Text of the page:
COLUMBIA, Mo. — A study from the University of Missouri has found that people who tweet during presidential debates tend to learn more.

Researchers with the university’s Political Communication Institute tried to determine if tweeting during debates is a distraction, The Columbia Missourian reported .

The study found that regardless of political leaning, people who tweeted learned more about the candidates’ stances.

The study focused on two kinds of debate tweets: ones that focused on certain issues presented during the debate and ones that focused on a candidate’s image and debate performance.

“Our research is looking at people who are tweeting about the debate, and especially the people who are tweeting about issues are remembering more and doing better on our post-debate quizzes,” said Ben Warner, an associate communication professor.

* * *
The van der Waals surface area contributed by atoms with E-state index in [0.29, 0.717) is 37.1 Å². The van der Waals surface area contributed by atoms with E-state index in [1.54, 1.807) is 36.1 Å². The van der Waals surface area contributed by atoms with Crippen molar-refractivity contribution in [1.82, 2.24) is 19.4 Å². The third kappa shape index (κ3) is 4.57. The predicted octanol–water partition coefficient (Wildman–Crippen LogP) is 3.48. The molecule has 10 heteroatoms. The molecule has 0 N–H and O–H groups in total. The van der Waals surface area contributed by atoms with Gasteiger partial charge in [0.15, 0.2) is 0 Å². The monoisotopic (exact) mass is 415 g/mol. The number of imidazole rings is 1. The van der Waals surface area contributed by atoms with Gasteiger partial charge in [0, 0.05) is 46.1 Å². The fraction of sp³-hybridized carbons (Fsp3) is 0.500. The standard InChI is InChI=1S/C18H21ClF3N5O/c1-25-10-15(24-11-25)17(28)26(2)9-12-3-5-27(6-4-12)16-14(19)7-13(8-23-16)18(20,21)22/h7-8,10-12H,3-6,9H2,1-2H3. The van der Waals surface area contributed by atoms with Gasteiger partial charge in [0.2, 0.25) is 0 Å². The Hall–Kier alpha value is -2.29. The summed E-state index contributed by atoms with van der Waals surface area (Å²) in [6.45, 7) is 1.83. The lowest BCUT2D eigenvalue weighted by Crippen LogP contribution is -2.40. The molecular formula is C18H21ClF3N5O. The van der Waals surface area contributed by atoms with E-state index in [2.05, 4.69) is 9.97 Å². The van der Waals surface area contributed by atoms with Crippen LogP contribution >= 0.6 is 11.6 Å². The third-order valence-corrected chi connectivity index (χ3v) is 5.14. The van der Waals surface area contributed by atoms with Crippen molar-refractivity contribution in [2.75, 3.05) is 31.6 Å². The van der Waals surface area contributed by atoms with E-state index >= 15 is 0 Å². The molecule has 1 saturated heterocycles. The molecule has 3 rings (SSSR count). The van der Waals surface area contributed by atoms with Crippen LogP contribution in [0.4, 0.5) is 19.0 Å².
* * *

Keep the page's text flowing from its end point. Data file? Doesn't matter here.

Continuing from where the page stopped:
The study was based on the idea that people can be primed to process new information to either deliberately solidify their existing opinions or allow them to set aside biases to process new knowledge accurately.

“Twitter can demonstrate, in real time, the salience of political issues, the successes or failures of public-sphere arguments, or even the logic and underlying reasoning of the tweet’s authors,” the study said.

Mitchell McKinney, a political communication professor at the university, was part of the research team. He said the traditional ways of connecting with politics and communicating about politics has fundamentally changed.

“Democracy will survive the ‘twitterization’ of our political discourse,” McKinney said.

Information from: Columbia Missourian,